Collaboration yields brain CT hemorrhage dataset

By Erik L. Ridley, AuntMinnie staff writer

April 30, 2020 -- It's not easy to create datasets needed to train generalizable artificial intelligence (AI) algorithms. For the 2019 RSNA Artificial Intelligence Challenge, it took the teamwork of two societies and 60 volunteer neuroradiologists, according to an article published online April 29 in Radiology: Artificial Intelligence.

Although public datasets had been used for the two previous challenges, the RSNA wanted to build its own dataset for the 2019 challenge, which focused on facilitating machine-learning algorithms to assist in the detection and characterization of intracranial hemorrhage on brain CT. To accomplish this goal, the RSNA collaborated with the American Society of Neuroradiology (ASNR) to assemble a multinational and multi-institutional brain hemorrhage CT dataset containing over 874,000 images.

The images were provided by Stanford University in Stanford, CA; Universidade Federal de São Paulo in São Paulo, Brazil; and Thomas Jefferson University Hospital in Philadelphia. All of the images were annotated for each of the five hemorrhage subtypes by a volunteer cadre of 60 members of the ASNR. The volunteers marked each exam as normal or abnormal; abnormal cases were further categorized by hemorrhage subtype.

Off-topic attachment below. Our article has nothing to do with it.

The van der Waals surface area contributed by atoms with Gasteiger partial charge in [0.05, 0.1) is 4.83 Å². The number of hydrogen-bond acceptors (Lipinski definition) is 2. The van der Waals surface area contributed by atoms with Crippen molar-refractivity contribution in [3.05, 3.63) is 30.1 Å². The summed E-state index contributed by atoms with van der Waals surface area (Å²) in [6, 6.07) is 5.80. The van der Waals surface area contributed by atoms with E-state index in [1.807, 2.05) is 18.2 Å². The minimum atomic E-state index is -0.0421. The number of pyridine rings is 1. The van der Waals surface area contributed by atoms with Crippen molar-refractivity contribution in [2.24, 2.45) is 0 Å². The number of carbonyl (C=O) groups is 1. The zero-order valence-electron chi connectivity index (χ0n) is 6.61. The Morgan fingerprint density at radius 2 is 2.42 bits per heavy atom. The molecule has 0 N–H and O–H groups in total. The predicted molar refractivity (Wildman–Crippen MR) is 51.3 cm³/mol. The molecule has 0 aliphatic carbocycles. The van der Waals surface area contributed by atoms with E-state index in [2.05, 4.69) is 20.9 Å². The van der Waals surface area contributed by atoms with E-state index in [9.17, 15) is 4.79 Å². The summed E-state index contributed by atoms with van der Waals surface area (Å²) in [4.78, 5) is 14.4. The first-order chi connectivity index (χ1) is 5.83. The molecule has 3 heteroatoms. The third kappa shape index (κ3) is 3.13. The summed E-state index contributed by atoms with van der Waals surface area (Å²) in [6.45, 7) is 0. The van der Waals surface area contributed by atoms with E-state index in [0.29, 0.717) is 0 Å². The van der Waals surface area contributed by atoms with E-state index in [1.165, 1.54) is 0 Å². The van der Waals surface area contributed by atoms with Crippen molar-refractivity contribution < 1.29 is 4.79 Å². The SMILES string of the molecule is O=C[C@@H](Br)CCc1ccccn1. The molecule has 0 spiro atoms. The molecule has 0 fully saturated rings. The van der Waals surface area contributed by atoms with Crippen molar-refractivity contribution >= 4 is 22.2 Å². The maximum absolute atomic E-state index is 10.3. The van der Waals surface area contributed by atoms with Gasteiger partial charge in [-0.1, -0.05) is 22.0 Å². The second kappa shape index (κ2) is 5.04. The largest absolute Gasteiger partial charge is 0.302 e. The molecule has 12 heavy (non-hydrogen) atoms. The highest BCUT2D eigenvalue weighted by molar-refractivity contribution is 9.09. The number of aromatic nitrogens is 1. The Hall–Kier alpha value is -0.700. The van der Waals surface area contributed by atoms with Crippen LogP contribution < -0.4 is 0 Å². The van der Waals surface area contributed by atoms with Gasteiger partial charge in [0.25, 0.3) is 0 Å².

The resulting RSNA Brain Hemorrhage CT Dataset is the largest public dataset of its kind and contains a large and heterogeneous collection of brain CT studies from multiple manufacturers, institutions, and countries, according to the researchers led by lead author Dr. Adam Flanders of Thomas Jefferson University.

"The dataset is unique, not only in terms of the volume of abnormal images but also the heterogeneity of where they all came from," Flanders said in a statement from the RSNA.

Released under a noncommercial license, the dataset is available for free to the AI research community for noncommercial use and further enhancement, according to the RSNA.

"I was really impressed by the huge volunteer effort and the tremendous worldwide interest in this project," Flanders said. "The dataset we created for this challenge will endure as a valuable [machine-learning] research resource for years to come."

Following the success of the collaboration with a subspecialty society, the RSNA said it plans to use a similar approach for the 2020 challenge. Organizers will team up with the Society of Thoracic Radiology for the competition, which will target improved detection and characterization of pulmonary embolism on chest CT.


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